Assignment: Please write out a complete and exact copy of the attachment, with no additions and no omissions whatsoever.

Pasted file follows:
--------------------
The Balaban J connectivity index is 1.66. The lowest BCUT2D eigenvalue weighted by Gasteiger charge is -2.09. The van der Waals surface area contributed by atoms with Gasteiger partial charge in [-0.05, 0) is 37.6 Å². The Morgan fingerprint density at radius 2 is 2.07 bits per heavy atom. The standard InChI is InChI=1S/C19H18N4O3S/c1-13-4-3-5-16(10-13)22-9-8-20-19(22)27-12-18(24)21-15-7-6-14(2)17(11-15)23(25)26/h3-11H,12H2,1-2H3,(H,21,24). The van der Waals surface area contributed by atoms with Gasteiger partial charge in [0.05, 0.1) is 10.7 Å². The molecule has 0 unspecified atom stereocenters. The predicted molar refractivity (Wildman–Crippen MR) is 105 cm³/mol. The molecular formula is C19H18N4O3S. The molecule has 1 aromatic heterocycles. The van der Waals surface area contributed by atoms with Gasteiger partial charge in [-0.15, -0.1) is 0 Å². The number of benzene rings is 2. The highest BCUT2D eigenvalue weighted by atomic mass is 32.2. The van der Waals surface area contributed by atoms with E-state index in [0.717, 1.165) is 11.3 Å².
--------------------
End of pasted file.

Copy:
The Balaban J connectivity index is 1.66. The lowest BCUT2D eigenvalue weighted by Gasteiger charge is -2.09. The van der Waals surface area contributed by atoms with Gasteiger partial charge in [-0.05, 0) is 37.6 Å². The Morgan fingerprint density at radius 2 is 2.07 bits per heavy atom. The standard InChI is InChI=1S/C19H18N4O3S/c1-13-4-3-5-16(10-13)22-9-8-20-19(22)27-12-18(24)21-15-7-6-14(2)17(11-15)23(25)26/h3-11H,12H2,1-2H3,(H,21,24). The van der Waals surface area contributed by atoms with Gasteiger partial charge in [0.05, 0.1) is 10.7 Å². The molecule has 0 unspecified atom stereocenters. The predicted molar refractivity (Wildman–Crippen MR) is 105 cm³/mol. The molecular formula is C19H18N4O3S. The molecule has 1 aromatic heterocycles. The van der Waals surface area contributed by atoms with Gasteiger partial charge in [-0.15, -0.1) is 0 Å². The number of benzene rings is 2. The highest BCUT2D eigenvalue weighted by atomic mass is 32.2. The van der Waals surface area contributed by atoms with E-state index in [0.717, 1.165) is 11.3 Å².